[Comp-neuro] New Book about architectural constraints on neural systems

Andrew Coward andrew.coward at anu.edu.au
Thu Mar 2 03:27:00 CET 2006



(Apologies if you receive this announcement more than once)


A recently published book, “A System Architecture Approach to the  
Brain” (ISBN 1-59454-433-6), applies some developments in systems  
theory to demonstrate that modelling of higher cognitive processes in  
terms of neurophysiology requires some very specific architectural  
approaches.

The book demonstrates theoretical arguments that any learning system  
that is subject to a range of practical considerations will be  
constrained within a set of general architectural bounds called the  
recommendation architecture. The theoretical arguments have been  
developed by analogy with the ways in which practical considerations  
constrain the architectures of extremely complex electronic control  
systems, although there is minimal direct resemblance between such  
architectures and those of learning systems.

The practical considerations are (1) the need to perform a large number  
of behavioural features with relatively limited physical resources for  
information recording, information processing and internal information  
communication; (2) the need to add and modify features without side  
effects on other features; (3) the need to protect the many different  
meanings of information generated by one part of the system and  
utilized for different purposes by each of a number of other parts of  
the system; (4) the need to maintain the association between results  
obtained by different parts of the system from a set of system inputs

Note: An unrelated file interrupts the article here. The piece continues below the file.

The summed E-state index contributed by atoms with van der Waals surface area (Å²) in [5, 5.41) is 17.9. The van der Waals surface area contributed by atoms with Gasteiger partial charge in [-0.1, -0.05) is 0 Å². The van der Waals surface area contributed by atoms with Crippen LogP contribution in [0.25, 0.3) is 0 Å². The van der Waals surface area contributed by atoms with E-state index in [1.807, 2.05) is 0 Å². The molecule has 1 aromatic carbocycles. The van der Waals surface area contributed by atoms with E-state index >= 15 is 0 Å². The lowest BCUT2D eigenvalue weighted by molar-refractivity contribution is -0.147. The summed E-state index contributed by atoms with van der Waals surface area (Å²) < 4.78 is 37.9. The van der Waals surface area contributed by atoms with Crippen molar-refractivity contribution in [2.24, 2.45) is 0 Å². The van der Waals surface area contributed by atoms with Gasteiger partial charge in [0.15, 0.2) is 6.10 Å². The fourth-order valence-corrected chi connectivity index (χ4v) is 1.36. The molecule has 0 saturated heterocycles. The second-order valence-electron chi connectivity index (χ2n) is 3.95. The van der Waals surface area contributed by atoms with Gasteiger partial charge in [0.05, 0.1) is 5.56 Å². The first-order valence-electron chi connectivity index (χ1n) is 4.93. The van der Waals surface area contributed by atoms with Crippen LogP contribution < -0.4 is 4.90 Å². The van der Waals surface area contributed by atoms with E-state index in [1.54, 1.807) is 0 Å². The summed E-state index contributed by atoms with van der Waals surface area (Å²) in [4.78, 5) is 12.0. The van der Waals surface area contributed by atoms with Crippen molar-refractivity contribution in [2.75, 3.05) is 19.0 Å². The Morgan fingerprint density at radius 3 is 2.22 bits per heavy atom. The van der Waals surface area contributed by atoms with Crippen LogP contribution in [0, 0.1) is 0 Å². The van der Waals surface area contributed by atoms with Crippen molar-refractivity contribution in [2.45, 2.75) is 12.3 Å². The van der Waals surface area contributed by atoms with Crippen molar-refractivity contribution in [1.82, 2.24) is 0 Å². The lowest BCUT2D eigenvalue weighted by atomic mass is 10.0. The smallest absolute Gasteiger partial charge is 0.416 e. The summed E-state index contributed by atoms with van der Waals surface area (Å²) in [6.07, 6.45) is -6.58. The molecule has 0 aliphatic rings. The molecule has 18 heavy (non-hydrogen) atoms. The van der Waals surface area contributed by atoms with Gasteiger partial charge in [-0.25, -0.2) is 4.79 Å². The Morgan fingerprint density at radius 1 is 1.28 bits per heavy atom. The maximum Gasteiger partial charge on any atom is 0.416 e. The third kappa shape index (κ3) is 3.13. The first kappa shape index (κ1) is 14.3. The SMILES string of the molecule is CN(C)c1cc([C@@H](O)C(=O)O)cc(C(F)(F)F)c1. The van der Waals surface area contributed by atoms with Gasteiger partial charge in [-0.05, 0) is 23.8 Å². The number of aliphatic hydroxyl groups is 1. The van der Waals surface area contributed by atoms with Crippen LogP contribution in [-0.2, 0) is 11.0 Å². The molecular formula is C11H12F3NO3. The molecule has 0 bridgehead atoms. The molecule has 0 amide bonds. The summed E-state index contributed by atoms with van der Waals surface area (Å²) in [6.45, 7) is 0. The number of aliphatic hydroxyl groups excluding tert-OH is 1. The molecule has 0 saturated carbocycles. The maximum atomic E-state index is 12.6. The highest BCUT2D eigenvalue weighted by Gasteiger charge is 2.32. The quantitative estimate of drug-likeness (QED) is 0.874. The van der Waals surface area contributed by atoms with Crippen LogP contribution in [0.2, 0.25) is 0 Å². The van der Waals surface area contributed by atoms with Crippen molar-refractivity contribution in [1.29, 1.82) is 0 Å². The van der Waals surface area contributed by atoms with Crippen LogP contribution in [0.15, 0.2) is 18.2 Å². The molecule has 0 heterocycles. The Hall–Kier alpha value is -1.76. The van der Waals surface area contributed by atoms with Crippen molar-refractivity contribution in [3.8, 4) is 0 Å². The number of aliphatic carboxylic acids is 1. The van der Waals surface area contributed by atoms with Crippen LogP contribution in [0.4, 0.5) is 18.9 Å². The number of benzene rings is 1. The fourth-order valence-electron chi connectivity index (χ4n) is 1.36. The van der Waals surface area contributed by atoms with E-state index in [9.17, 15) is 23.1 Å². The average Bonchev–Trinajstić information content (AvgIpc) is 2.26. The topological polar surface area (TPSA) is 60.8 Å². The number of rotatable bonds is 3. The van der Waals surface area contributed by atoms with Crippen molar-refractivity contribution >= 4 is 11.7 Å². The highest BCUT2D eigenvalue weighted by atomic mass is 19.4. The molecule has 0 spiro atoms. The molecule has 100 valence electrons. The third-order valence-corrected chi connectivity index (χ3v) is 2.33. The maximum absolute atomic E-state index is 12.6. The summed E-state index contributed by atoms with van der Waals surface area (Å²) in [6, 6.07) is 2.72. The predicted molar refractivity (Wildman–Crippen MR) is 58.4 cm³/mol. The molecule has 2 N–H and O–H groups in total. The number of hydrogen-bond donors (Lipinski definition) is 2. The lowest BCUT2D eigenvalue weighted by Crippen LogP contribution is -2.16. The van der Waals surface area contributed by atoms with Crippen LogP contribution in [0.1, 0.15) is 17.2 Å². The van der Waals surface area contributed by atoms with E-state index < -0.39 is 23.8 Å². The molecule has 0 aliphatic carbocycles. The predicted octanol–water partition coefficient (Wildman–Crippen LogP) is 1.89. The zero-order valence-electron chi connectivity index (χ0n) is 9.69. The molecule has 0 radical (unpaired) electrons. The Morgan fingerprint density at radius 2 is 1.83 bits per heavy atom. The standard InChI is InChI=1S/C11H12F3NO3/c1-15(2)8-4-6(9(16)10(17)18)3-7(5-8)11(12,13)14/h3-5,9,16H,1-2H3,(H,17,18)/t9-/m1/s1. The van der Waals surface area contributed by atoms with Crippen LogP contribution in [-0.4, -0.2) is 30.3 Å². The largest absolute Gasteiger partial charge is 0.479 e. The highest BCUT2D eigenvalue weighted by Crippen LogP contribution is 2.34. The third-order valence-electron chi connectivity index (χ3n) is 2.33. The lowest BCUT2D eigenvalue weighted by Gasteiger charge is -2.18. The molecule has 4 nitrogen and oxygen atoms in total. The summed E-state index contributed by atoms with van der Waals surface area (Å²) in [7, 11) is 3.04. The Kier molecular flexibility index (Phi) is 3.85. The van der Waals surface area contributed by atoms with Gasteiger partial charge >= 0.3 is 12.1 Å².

arriving at the same time; (5) the need to limit the volume of  
information required to specify the system construction process; (6)  
the need to limit the complexity of the construction process; and (7)  
the need to recover from construction errors and subsequent physical  
failures or damage.

The book describes the strong resemblances between the structures and  
processes predicted for a system within the recommendation architecture  
bounds and the physiological structures and cognitive processes of the  
mammal brain. The ways in which the recommendation architecture  
approach makes it possible to understand experimental results for a  
wide range of cognitive processes in terms of physiology are described.

L. Andrew Coward
Research Fellow
Department of Computer Science
Australian National University
Canberra ACT 0200
Australia
andrew.coward at anu.edu.au

tel +61 02 6125 5694
mob +62 0431 529 197
http://cs.anu.edu.au/~Andrew.Coward/


Book Website:   
http://www.novapublishers.com/catalog/product_info.php? 
cPath=23_128&products_id=2652


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